Mexican hat plants or prairie coneflower (Ratibida columnifera) are a pretty, ornamental wildflower species in the aster family that can be planted in the fall or spring. This plant is easy to establish, fast-growing, and has long-lasting, drooping mahogany-red blooms that are tinged with yellow on the edges and long, prominent cylindrical disks in the center. The flowers resemble a sombrero, and this is where the inspiration for their common name comes from. They usually flower prolifically through the summer and into the fall.
A clump-forming perennial that doesn't have dense foliage, the Mexican hat plant is typically grown in groups and is ideal for meadow, cottage, and wildflower gardens. They have an upright growth habit and grow up to 3 feet in height. Ratibida columnifera is an excellent choice for planting at the back of borders in sunny gardens.
Mexican hat plants are used for xeriscape landscaping because of their impressive drought tolerance. In addition, their pollen and seeds will attract a wealth of pollinators and feeding birds to your garden, and they self-seed freely. Another bonus is that the foliage has a distinct odor that acts as a repellant to deer.
|Botanical Name||Ratibida columnifera|
|Common Name||Mexican hat, prairie coneflower, thimbleflower|
|Mature Size||Up to 3 ft. tall, 18 in. wide|
|Soil Type||Loamy, sandy, well-drained|
|Soil pH||Neutral, alkaline|
|Bloom Time||Spring, summer, fall|
|Flower Color||Orange, yellow, brown|
|Hardiness Zones||4 to 9, USDA|
|Native Area||North America (Mexico)|
Mexican Hat Plant Care
One of the biggest draws of this easy-to-care-for plant is its drought tolerance. It isn't particular about the type of soil it grows in and will naturalize readily. Unfortunately, it self-seeds so freely that it can be rather aggressive, and you should consider what else you plant it with as it can choke out weaker plants. Mexican hat plant won't flower until its second year. Another plus point, Ratibida columnifera is virtually pest and disease-free.
As a native Mexican plant, the Ratibida columnifera thrives in full sun. It can tolerate light shade, but the more sun this plant receives, the more abundant and long-lasting the bloom season will be.
Mexican hat plants can adapt to a wide range of soil types. They can thrive even if it is dry and nutrient-poor. However, it can't cope with moisture-rich or heavy clay soil. If the soil is exceptionally moist and fertile, the plant could be choked out by taller, more aggressive species.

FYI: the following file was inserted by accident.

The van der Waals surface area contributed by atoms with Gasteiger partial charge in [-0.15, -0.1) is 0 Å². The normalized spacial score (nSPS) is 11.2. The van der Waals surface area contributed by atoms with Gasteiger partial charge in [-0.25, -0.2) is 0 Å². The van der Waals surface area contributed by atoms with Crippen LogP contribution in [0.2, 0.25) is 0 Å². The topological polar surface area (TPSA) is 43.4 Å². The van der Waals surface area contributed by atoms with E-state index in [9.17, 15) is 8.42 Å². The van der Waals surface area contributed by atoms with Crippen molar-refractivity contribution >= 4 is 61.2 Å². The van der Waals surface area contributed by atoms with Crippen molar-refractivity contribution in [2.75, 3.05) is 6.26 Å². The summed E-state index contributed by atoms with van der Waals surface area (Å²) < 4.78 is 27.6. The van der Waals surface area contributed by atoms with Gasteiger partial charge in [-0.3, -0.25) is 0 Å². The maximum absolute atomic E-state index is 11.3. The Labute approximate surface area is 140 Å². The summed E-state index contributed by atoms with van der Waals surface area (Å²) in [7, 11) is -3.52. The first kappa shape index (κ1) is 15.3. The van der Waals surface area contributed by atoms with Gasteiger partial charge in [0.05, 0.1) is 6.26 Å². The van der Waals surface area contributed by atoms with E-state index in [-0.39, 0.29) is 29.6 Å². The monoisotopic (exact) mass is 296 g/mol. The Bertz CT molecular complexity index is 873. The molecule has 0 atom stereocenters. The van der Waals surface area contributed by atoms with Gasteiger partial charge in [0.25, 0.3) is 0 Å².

One of the Mexican hat plant's stand-out qualities is its drought-tolerance once established, even in the hottest and driest regions. However, if you want to see the most impressive and long-lasting bloom periods through the summer, offer these plants deep waterings infrequently. It can also be helpful to use mulch, particularly in arid and hot regions, to help conserve moisture. During the winter and spring, occasional additional irrigation will only be required if the seasons are dry.
Temperature and Humidity
These plants thrive in hot and dry regions. However, too much moisture, rainfall, or cold temperatures are problematic.
Mexican hat plants can still thrive in nutrient-poor soils, so they generally don't need additional fertilization. However, adding a small amount of compost when the Ratibida columnifera is being planted is sometimes suggested, but only if the soil is poor quality.
Mexican Hat Plant Varieties
The only variety of note is the Mexican hat plant 'Red Midget,' a compact, erect perennial with hairy, gray-green leaves and slender, branching stems bearing daisy-like, dark red flowers.
You can extend the bloom time on your prairie coneflowers if you deadhead through the summer. If you don't want your plants to reseed themselves, you can mow them down after they bloom. Most enthusiasts let some seed heads ripen and instead cut them back in early spring to help the plants naturalize. The ripened seeds are a good food source for wild birds during the winter.
Propagating Mexican Hat Plant
Mexican hat plants can be propagated by dividing the rootball or sowing seed directly into a container or the ground.
How to Grow Mexican Hat Plant From Seed
This plant propagates from seeds easily. However, if you don't plant them straight into the ground in the fall, then stored seeds may benefit from a period of cold stratification before planting in the spring.
Potting and Repotting Mexican Hat Plant
Mexican hat plants look great as potted plants in any warm, well-lit indoor setting. However, if indoors in containers, the plant will need repotting on occasion. These plants are fast growers and may outgrow their pots in several months. To avoid stressing your plants too much, repot them in early spring before their active growing season. If repotting, transplant them into containers that are one size larger than their current ones.
Plant the seed in the fall for overwintering or in the spring after a cold, dry stratification period.